Photobooks of 2018: 10×10 Photobooks

Photobooks of 2018: 10×10 Photobooks


With the launch of the How We See: Photobooks by Women reading room and publication, 10×10 Photobooks has been thinking deeply about inclusion and exclusion in the photobook world. With How We See, we were able to invite twenty selectors (ten for contemporary books and ten for historical books) to shine a light on two hundred photobooks by women artists. As with any selection, there were books that for one reason or another were not included: either they were published after our book went to press or they were simply not selected by one of the twenty selectors. Our “end of the year” list for Photobookstore allows us to highlight a few more books by women artists that we feel could benefit from greater visibility.

Gips by Asako Narahashi
It can be a curse and blessing when a photographer becomes well known for a singular body of work. Asako Narahashi received much acclaim in the early aughts for the color photographs in her book half awake and half asleep in the water. Shot at chest-level in the ocean with a waterproof camera, the resulting images capture both sky and water in equal parts. The success of this series unfortunately overshadowed much of Narahashi’s earlier career that included black-and-white photographs and editorial work for Main magazine. Narahashi’s recent photobook Gips (the Japanese term for a cast) is setting the record straight. Black-and-white images from the 1990s, taken while Narahashi’s left foot was encased in a cast, they show a broader view of this photographer in her earlier experimental phase.

Bike Kill by Julie Glassberg
The cover of Bike Kill is repellent. It is sticky to the touch and initially uninviting. But that is this book’s charm. It makes the viewer work to move beyond its physically off-putting cover and in doing so offers up ample rewards. A collection of photographs shot over three years of an outlaw bicycle club known as The Black Label Bike Club, Glassberg’s images humanize a bizarre anti-establishment sub-culture of bicyclists.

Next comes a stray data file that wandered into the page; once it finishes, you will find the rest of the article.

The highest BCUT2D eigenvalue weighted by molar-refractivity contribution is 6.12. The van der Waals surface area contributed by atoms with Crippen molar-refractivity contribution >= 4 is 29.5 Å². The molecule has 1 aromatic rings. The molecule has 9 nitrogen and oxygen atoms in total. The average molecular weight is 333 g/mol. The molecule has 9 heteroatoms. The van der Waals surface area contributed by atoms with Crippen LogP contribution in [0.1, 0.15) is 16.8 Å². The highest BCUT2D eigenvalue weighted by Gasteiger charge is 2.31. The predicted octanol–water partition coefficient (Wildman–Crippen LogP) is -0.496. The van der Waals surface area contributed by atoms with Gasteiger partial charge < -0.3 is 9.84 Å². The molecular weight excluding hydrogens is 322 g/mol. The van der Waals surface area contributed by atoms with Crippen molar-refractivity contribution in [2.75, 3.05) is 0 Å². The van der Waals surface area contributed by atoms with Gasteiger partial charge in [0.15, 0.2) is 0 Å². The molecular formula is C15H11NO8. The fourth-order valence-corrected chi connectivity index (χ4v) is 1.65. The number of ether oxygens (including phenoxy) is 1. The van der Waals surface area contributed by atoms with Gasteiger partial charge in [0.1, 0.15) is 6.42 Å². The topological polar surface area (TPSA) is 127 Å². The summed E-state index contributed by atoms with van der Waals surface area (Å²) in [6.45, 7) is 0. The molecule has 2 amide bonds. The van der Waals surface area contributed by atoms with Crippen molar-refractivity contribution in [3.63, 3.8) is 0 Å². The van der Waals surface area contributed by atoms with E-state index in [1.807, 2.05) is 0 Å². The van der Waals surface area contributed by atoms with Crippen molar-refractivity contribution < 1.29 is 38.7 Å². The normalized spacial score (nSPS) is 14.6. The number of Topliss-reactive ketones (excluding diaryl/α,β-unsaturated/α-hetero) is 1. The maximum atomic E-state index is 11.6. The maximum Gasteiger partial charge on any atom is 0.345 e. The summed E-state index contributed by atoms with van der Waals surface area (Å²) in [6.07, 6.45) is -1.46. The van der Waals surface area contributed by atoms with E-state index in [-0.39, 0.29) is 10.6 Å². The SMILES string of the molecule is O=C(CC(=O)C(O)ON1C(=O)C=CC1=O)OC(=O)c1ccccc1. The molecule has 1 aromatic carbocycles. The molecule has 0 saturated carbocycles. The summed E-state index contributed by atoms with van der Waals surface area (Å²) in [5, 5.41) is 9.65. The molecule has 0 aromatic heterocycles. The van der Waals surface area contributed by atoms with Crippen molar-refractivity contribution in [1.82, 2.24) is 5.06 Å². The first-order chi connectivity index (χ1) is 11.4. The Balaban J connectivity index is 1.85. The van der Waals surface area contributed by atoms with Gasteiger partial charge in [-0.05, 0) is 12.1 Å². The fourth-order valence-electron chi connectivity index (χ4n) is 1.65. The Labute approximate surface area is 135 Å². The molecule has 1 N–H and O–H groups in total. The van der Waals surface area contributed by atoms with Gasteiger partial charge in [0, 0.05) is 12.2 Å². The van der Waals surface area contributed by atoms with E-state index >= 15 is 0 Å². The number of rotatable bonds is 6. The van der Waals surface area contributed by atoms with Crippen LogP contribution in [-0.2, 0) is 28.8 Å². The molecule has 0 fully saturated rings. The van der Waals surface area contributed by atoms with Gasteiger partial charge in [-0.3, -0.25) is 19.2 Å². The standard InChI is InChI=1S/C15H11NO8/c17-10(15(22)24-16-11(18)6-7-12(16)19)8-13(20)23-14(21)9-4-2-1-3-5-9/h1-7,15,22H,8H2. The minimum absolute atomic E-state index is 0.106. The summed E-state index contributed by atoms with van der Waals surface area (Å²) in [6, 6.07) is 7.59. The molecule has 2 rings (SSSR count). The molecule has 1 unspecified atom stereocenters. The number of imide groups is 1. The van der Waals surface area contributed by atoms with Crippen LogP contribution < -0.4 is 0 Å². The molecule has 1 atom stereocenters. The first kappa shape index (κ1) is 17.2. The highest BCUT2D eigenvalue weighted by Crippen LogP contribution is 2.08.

Song of the Cicadas by Melissa Lazuka
A great example of the artistry of photography, words, and the “book as object” meeting as equals – Lazuka melds memories of childhood using present-day images of her children; found images and texts; and ephemera. (Thanks to The PhotoBook Journal for the tip.)

Frozen Waves by Dina Oganova
Another compelling, carefully crafted, “meeting of equals” handmade photobook – this time with Oganova’s addition of a strong political statement about the Georgian tradition of forced marriages of young women and girls.

The Essential Solitude by Tereza Zelenkova
Tereza Zelenkova uses historical interiors of Dennis Severs’ house as the setting for sensual and melancholy tales of a mysterious woman whose distinct feature is her remarkable floor-length hair.

10×10 Photobooks is a non-profit organization with the mission to foster engagement with the global photobook community through an appreciation, dissemination and understanding of photobooks. Founded in 2012, 10×10 offers an ongoing multi-platform series of public photobook events, including reading rooms, salons, publications, online communities and partnerships with arts organizations and institutions. 10×10’s most recent project, How We See: Photobooks by Women is a touring public reading room and associated publication. How We See will be on view at Fototeca Latinoamericana (FoLa) in Buenos Aires, 6-9 December 2018. 10×10 Organization: Olga Yatskevich, Russet Lederman (co-founders) and Michael Lang.

Images: top – Bike Kill by Julie Glassberg, below – Frozen Waves by Dina Oganova